March 24, 2012
New ORNL Tool Developed To Assess Global Freshwater Stress
A new method to make better use of vast amounts of data related to global geography, population and climate may help determine the relative importance of population increases vs. climate change.
While several recent studies suggest that much of the world is likely to experience freshwater shortages as the population increases and temperatures rise, determining the relative impact of each has been difficult. An Oak Ridge National Laboratory paper published in Computers & Geosciences outlines a process that might help."Our work establishes a new method to couple geographic information system data with global climate outputs and statistical analysis," said ORNL's Esther Parish, lead author. Using this technique, researchers can now conduct assessments that will provide information critical to policymakers and stakeholders.
"Our tool provides a simple method to integrate disparate climate and population data sources and develop preliminary per capita water availability projections at a global scale," said Parish, a member of the Department of Energy laboratory's Environmental Sciences Division.
Parish and co-authors Evan Kodra, Karsten Steinhaeuser and Auroop Ganguly began working on this approach at ORNL in the summer of 2009. At that time, it was unusual to integrate population, climate and water data into one model. Although just a first step, the toolkit, which has been made freely available, may be further developed for more involved analysis.
While results of the study point to areas potentially vulnerable to water shortages, Parish cautioned that this set of calculations is based on just one set of ensembles from one climate model with static population growth rates applied on a per country basis.
By water stress, researchers are referring to per capita freshwater availability of less than 450,000 gallons per person per year, but the ways society chooses to store and allocate water will determine whether an actual shortage exits. For example, water can be allocated for industry, agriculture or residential use, or any combination of the three.
For this study, the team used ORNL's high-resolution Global LandScan population distribution dataset in combination with population growth projections from the Intergovernmental Panel on Climate Change. This allowed them to estimate changes in freshwater demand by 2025, 2050 and 2100. The researchers also used the Community Climate System Model 3 to estimate future freshwater availability during those same time periods. Researchers then combined freshwater supply and demand projections to yield estimates of per capita water availability around the world.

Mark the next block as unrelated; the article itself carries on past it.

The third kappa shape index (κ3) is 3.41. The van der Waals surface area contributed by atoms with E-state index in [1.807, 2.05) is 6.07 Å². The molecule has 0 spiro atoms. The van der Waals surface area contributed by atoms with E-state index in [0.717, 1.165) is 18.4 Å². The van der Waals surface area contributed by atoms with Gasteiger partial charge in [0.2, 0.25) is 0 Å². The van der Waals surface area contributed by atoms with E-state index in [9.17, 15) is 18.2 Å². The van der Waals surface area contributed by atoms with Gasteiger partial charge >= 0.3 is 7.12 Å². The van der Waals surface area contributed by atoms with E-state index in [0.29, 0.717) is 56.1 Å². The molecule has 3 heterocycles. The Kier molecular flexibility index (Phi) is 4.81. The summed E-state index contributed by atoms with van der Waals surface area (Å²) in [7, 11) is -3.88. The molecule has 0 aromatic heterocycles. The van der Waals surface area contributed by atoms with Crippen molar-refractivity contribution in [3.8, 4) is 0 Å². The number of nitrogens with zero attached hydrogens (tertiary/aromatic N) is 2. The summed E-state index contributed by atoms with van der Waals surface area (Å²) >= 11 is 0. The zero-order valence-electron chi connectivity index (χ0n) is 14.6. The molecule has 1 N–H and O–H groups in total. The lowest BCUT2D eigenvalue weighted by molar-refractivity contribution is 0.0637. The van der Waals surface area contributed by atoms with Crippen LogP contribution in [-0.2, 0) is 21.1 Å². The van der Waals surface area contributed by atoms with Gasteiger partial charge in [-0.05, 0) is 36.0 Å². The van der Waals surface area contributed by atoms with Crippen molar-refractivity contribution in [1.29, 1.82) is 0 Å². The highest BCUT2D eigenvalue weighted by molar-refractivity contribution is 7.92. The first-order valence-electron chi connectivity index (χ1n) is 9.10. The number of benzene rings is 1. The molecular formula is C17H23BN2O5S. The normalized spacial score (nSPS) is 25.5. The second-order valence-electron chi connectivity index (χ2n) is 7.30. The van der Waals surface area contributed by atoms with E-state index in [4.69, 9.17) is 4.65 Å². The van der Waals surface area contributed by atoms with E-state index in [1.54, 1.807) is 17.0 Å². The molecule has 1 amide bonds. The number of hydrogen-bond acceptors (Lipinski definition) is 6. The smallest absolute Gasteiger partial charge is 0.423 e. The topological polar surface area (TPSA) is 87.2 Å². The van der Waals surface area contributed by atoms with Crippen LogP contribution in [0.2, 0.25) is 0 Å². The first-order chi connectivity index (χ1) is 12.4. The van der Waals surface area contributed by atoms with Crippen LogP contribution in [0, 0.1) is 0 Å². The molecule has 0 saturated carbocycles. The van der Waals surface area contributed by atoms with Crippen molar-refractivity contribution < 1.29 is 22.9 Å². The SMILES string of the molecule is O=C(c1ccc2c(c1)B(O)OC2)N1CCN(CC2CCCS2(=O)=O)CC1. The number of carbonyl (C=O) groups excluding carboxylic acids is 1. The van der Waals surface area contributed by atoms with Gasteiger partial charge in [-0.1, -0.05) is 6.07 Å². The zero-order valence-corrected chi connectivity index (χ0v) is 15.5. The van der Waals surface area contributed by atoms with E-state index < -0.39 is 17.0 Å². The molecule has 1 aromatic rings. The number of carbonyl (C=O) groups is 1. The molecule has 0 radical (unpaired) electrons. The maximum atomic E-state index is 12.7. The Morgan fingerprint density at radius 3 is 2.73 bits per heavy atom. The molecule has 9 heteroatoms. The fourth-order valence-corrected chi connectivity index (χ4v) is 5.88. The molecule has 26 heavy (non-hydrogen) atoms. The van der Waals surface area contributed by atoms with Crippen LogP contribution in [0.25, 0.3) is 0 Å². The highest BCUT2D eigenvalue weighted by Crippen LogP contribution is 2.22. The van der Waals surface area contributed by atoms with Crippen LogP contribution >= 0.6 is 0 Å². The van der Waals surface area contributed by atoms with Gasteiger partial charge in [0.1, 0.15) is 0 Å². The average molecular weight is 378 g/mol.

Given the number of variables, the process can quickly become unwieldy.
"Analyzing the interrelationship between human populations and water availability is greatly complicated by the uncertainties associated with climate change projections and population storylines," said Parish, who added that for this exploratory study population growth appears to have a greater impact than temperature.
To test the new tool, Parish and colleagues plugged in four IPCC greenhouse gas emissions scenarios - from low to high - along with global population projections to arrive at different potential scenarios. None paint a promising picture for freshwater availability.
The study suggests that by 2100, 56 to 75 percent of the world's population could be vulnerable to significant freshwater security threats. In areas like the Great Lakes region, freshwater may be easier to replenish than portions of Florida and the Southwest, but people in most areas of the country will face challenges.
"The worst case combination of per capita freshwater availability indicate that many major U.S. cities may experience some degree of water stress by the year 2100," Parish said.
In addition, the feedback between population shifts and water resources scarcity may exacerbate the situation. Thus, as pointed out in other recent studies, the projected water scarcity in parts of Central and South America may have ramifications for population movement and hence water scarcity in the United States.
"While we have not considered migration as part of this paper, these are precisely the directions we believe require further research," Ganguly said.
The researchers noted that while this paper outlines a proof of concept that lends some preliminary insight to the relative importance of climate change vs. population, output from multiple climate models must be incorporated in future research.
"By investigating multiple models, we may be able to quantify -- or at least qualify -- uncertainty in how different climate change scenarios could affect water availability," Parish said. "Given that population growth is likely to be an even bigger factor in water availability than climate change, it will also be critical to reassess areas of concern with regional- or state-level population growth scenarios."
Ganguly added: "Our understanding of multiple stressors on natural resources as well as dynamically coupled natural and human systems is critical to address emerging concerns like urban sustainability."
Kodra and Ganguly, both formerly of ORNL, are employed by Northeastern University while Steinhaeuser, also formerly of ORNL, is employed by the University of Minnesota.
Funding for this project was provided initially by the Laboratory Directed Research and Development program and, later, by the National Science Foundation.
UT-Battelle manages ORNL for the Office of Science. The Office of Science is the single largest supporter of basic research in the physical sciences in the United States and is working to address some of the most pressing challenges of our time. For more information, please visit http://science.energy.gov/
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